I’m pleased to announce that the reports for the priority objective teams to advance the Library’s Strategic Plan, 2010-2012, are now available, along with LEG’s responses and recommendations at http://staffweb.library.cornell.edu/node/3637. I wanted to take a moment specifically to thank the groups for their wonderful work over the last couple of years. Some of their recommendations have already been implemented or are underway; others will be mainstreamed into the appropriate groups’ work. I’d also like to update you on the first objective over the past two years, which is “ Return the Library to its position among the top ten academic institutions in the Association of Research Libraries in terms of collections support. Seek increased allocations from the University, reallocate resources internally, and pursue external funding from donors, foundations, and others to support a vital and outstanding collection.” This is an ongoing effort, which will take us through the Sesquicentennial of Cornell in 2015. You may recall that there is a campaign for collections for $15M that is a part of our overall campaign to raise $60M for the library. This $15M goal is a shared one between the Library ($7.75M) and the schools and colleges ($7.25). To date, the library has raised $3.15M or nearly 41% of our goal. The various schools and colleges are also working to secure support for the library and are engaged with alumni who have the potential and an interest in the library. We are also very pleased to have secured co-chairs for this campaign and I’ll be meeting with one of them this week to lay out a strategy for the next several years of fund-raising. Jennifer Sawyer has kept me busy meeting with potential donors (23 such visits year to date with more planned) and there are several proposals for significant gifts in process. Meanwhile, we are seeking increased support for the collections budget for the coming fiscal years. The consolidated budget model is complicating this landscape but Lee Cartmill and I remain cautiously optimistic that our budget requests will bear fruit. In the coming months I’ll share more information on the budget and our fund-raising efforts.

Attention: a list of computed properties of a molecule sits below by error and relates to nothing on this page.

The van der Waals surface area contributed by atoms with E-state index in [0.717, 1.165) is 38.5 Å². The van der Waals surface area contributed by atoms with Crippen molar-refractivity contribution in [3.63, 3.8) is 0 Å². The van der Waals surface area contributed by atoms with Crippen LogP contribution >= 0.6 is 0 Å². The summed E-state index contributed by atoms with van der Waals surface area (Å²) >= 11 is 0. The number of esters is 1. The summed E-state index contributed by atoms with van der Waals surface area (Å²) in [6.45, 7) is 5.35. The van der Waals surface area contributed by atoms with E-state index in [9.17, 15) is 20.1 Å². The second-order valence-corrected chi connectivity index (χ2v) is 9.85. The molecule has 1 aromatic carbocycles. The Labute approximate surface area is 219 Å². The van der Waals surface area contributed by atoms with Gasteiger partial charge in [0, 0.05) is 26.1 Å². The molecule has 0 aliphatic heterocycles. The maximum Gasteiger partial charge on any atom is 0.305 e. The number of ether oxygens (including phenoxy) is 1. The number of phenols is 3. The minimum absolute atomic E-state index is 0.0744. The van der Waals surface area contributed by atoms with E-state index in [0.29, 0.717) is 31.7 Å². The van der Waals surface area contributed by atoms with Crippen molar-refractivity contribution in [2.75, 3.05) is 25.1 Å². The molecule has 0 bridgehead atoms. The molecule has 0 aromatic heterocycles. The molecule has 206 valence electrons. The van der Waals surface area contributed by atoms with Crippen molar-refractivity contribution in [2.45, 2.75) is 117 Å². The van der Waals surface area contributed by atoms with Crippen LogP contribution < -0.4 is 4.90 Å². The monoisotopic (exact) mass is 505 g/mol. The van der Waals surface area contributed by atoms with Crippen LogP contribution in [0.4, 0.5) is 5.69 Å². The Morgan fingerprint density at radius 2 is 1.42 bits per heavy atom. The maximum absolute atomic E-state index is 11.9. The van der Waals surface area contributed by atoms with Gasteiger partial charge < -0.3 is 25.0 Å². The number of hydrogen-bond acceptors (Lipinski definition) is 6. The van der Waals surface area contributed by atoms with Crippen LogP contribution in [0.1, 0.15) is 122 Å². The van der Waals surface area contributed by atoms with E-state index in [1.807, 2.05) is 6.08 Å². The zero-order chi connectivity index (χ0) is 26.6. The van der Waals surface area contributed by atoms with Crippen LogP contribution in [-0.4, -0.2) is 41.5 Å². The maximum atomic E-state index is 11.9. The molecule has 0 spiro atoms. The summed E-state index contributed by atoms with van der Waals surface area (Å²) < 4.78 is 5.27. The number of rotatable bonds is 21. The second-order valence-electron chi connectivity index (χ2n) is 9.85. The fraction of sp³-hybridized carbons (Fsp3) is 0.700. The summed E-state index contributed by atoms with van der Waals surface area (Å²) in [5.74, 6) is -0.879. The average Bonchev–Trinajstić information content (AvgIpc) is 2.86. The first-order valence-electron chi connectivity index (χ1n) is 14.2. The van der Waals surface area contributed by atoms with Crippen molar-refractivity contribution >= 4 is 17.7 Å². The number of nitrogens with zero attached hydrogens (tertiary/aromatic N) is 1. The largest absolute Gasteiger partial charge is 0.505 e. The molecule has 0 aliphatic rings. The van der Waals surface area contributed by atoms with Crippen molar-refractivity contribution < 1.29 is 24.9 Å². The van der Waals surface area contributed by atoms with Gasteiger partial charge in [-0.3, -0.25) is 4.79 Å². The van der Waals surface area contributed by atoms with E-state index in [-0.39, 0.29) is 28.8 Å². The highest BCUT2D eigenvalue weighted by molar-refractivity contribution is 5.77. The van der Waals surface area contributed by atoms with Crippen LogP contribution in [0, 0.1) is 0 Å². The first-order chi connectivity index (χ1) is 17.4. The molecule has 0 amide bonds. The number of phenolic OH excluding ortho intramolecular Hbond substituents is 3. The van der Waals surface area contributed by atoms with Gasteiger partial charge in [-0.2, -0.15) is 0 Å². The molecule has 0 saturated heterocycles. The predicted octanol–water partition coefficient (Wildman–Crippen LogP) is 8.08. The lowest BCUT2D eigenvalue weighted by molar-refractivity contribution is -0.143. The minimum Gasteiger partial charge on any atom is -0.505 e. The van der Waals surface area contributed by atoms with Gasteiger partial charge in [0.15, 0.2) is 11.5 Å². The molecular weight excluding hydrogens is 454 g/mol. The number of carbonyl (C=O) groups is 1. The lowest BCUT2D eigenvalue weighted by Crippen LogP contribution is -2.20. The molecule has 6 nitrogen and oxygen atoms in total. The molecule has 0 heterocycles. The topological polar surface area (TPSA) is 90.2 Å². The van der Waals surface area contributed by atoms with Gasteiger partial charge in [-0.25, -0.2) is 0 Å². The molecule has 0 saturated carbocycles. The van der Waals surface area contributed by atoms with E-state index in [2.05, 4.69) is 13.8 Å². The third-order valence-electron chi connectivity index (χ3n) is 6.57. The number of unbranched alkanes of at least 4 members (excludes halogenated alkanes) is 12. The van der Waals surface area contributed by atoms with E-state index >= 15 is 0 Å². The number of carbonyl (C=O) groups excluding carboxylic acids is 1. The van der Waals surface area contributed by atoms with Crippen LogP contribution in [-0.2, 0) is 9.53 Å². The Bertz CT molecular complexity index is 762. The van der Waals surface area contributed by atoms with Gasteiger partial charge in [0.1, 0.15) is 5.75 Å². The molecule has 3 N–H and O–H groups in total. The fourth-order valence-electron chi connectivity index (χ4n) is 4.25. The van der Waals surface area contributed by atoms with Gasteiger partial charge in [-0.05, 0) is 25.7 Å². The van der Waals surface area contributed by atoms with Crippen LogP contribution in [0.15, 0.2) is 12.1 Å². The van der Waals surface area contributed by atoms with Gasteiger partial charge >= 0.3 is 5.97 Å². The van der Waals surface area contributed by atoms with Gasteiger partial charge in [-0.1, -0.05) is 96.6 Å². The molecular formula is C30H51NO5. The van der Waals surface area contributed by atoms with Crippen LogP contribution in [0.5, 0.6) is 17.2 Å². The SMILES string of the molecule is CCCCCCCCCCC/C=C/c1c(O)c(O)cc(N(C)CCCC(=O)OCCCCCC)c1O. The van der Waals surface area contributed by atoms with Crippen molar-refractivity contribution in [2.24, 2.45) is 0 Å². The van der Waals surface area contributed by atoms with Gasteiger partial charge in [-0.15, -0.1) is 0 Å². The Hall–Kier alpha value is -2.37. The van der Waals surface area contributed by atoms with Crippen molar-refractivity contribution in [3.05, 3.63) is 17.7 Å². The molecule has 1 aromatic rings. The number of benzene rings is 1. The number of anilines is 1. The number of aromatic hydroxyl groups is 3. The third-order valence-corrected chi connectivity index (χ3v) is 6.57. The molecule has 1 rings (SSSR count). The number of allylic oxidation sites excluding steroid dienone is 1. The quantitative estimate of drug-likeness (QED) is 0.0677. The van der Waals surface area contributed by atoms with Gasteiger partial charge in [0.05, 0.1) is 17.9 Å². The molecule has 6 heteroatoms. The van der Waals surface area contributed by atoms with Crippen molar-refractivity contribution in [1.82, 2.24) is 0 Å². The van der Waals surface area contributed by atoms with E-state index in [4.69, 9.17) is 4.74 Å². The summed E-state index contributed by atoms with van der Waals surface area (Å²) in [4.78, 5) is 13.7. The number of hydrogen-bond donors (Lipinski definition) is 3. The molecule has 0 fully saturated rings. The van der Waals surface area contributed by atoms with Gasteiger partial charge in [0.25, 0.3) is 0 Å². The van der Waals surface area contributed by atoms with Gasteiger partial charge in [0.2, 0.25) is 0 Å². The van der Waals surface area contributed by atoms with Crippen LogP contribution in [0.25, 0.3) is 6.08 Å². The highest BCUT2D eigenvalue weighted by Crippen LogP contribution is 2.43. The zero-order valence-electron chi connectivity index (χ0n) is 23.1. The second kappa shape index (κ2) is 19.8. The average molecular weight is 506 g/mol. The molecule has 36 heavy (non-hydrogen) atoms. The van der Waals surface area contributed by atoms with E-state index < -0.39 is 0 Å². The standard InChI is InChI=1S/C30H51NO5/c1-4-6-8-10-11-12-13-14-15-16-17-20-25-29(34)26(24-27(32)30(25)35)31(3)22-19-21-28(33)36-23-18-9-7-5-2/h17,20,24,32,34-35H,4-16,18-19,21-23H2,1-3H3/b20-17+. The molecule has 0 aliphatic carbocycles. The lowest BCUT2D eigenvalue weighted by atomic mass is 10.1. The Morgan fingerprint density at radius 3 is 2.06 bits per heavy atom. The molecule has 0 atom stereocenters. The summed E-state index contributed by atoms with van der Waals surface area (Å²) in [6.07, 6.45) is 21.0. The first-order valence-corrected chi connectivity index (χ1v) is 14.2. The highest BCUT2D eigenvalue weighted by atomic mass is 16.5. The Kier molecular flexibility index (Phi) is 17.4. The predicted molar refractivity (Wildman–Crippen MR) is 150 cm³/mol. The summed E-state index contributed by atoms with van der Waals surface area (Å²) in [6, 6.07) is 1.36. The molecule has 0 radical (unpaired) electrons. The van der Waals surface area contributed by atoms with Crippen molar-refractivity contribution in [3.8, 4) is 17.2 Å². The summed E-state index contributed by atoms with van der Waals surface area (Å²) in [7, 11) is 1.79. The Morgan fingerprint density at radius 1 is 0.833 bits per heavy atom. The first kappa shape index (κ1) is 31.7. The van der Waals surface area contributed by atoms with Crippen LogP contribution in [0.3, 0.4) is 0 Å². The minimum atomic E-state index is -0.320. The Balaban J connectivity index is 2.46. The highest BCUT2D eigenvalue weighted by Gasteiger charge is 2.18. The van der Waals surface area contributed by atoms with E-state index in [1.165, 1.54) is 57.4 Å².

Have a healthy and productive week.
Mary Beth Martini-Lyons
Sent: Thu 3/28/2013
D&A Update: Staff Beta Available NOW
The Discovery & Access Implementation Team has been hard at work since July developing a prototype of a customizable next generation catalogue interface intended to combine the best of the Classic Catalog and World Cat Local, and serve as the user interface for any new Library Management System we deploy, such as ALMA.
The new catalog includes a simple, intuitive interface and faceted browsing which allows users to refine results by filtering for various attributes, such as online resources, library location, language and more, as well as relevancy ranked search results and better integration with our various delivery services.
As the project is in active development, there exist a number of known bugs and issues. More information on these issues can be found here: https://confluence.cornell.edu/display/disacc/Blacklight+Catalog+Release+Notes In particular, the advanced search feature is currently being refined to provide more accurate results, and we are working on some issues of navigating between simple and advanced search. The team will continue working on the interface, providing periodic updated releases, but we are interested in your feedback now. Please follow this link: https://search.library.cornell.edu to try out the new catalog interface, and write to us at email@example.com or use the feedback link from within the catalog interface to let us know what you think. We’re interested in learning about issues you discover, as well as what you like and don’t like.